24081  Politics, Religion, Science, Culture and Humanities / Politics & Religion / Re: Afghanistan-Pakistan on: May 01, 2011, 10:32:37 AM
Amazing foto YA! shocked shocked shocked
24082  Politics, Religion, Science, Culture and Humanities / Politics & Religion / Re: Anti-semitism & Jews on: May 01, 2011, 10:31:19 AM
Looking forward to it.  smiley BTW, I leave tomorrow evening for a seminar in Israel. (First time for this American Jew).  I am very excited!
24083  Politics, Religion, Science, Culture and Humanities / Politics & Religion / Re: US Foreign Policy on: May 01, 2011, 10:27:49 AM
A) Citation on the Petraeus quote?

B)  I'd say the Paks are more pissed that we told them after 911 we would bomb them back to the stone age if they didn't cooperate with us against AQ and the Taliban and that we regularly intrude upon their sovereignty, yet somehow the Jews get blamed  tongue , , ,  Anyone blaming the Taiwanese for troubles in our relations with China?  Anyone blaming the South Koreans for our troubles with the North Koreans?
24084  DBMA Martial Arts Forum / Martial Arts Topics / Re: UFC/MMA Thread on: May 01, 2011, 12:52:43 AM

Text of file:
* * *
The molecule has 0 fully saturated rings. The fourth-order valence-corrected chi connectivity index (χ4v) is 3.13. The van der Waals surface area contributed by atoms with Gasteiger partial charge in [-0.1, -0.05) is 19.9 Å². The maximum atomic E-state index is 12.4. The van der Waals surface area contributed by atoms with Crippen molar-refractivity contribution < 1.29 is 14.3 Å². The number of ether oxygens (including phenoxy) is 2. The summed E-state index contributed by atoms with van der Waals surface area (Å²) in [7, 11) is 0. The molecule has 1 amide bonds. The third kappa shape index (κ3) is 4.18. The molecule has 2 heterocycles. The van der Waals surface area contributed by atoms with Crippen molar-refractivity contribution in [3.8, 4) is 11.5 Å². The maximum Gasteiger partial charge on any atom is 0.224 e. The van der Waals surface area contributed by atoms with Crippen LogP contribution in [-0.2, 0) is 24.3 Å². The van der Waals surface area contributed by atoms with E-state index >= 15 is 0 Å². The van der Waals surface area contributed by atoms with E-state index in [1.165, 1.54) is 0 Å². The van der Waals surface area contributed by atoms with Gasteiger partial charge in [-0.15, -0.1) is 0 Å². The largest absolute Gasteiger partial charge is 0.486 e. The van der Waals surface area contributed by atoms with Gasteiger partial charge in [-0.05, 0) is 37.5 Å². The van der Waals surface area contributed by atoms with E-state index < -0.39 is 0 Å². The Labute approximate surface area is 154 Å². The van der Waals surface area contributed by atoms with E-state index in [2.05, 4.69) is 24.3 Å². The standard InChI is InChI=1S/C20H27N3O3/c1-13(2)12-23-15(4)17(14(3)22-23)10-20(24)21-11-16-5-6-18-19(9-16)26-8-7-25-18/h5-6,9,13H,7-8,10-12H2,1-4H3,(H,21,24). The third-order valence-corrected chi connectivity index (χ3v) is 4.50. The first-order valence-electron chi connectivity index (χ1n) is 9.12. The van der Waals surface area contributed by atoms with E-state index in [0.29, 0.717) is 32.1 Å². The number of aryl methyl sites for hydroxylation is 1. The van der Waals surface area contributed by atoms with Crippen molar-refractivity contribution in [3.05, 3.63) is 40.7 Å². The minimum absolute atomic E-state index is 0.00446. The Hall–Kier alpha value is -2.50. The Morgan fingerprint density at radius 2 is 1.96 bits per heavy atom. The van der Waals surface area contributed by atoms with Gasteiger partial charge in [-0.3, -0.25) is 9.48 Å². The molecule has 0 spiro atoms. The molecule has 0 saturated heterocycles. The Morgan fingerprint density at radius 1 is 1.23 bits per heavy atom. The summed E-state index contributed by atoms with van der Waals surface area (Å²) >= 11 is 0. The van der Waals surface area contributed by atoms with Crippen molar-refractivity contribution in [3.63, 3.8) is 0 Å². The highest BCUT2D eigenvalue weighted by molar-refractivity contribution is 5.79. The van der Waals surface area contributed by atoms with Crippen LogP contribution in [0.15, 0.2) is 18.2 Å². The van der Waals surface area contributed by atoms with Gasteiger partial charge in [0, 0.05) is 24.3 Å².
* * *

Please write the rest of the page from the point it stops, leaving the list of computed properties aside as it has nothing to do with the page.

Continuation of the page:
Thanks for those SG.

A couple of quick comments:

Glad to see old gym mate Vlady Matyshenko back in the UFC and scoring with a quick KO.  Great Karate Kid kick from Lyoto!!!  shocked  What up with Steven Seagal?!?  I noticed him sitting there with Spider and that Lyoto gave him props too.  He has a substantial reputation as a major anus, but fighters like Spider and Lyoto can choose with whom they train , , , Bit of a stinker of a fight with GSP and Shields.  No blame to GSP, it looks like he got his cornea scratched in the second round, but WTF was Shields' strategy?

Many good fights tonight-- I gather Chuck Liddell was the matchmaker?
24085  Politics, Religion, Science, Culture and Humanities / Science, Culture, & Humanities / Encounters of the canine kind on: April 30, 2011, 12:45:23 PM


http://vimeo.com/2556048
24086  Politics, Religion, Science, Culture and Humanities / Politics & Religion / Re: Sharia 101 on: April 30, 2011, 12:43:58 PM
I certainly would not want to see the insanity of US racial laws imposed here.
24087  Politics, Religion, Science, Culture and Humanities / Science, Culture, & Humanities / Re: Epidemics: Bird Flu, TB, etc on: April 30, 2011, 12:31:09 PM
That was interesting BBG.
24088  Politics, Religion, Science, Culture and Humanities / Politics & Religion / Re: Sharia 101 on: April 29, 2011, 09:18:53 PM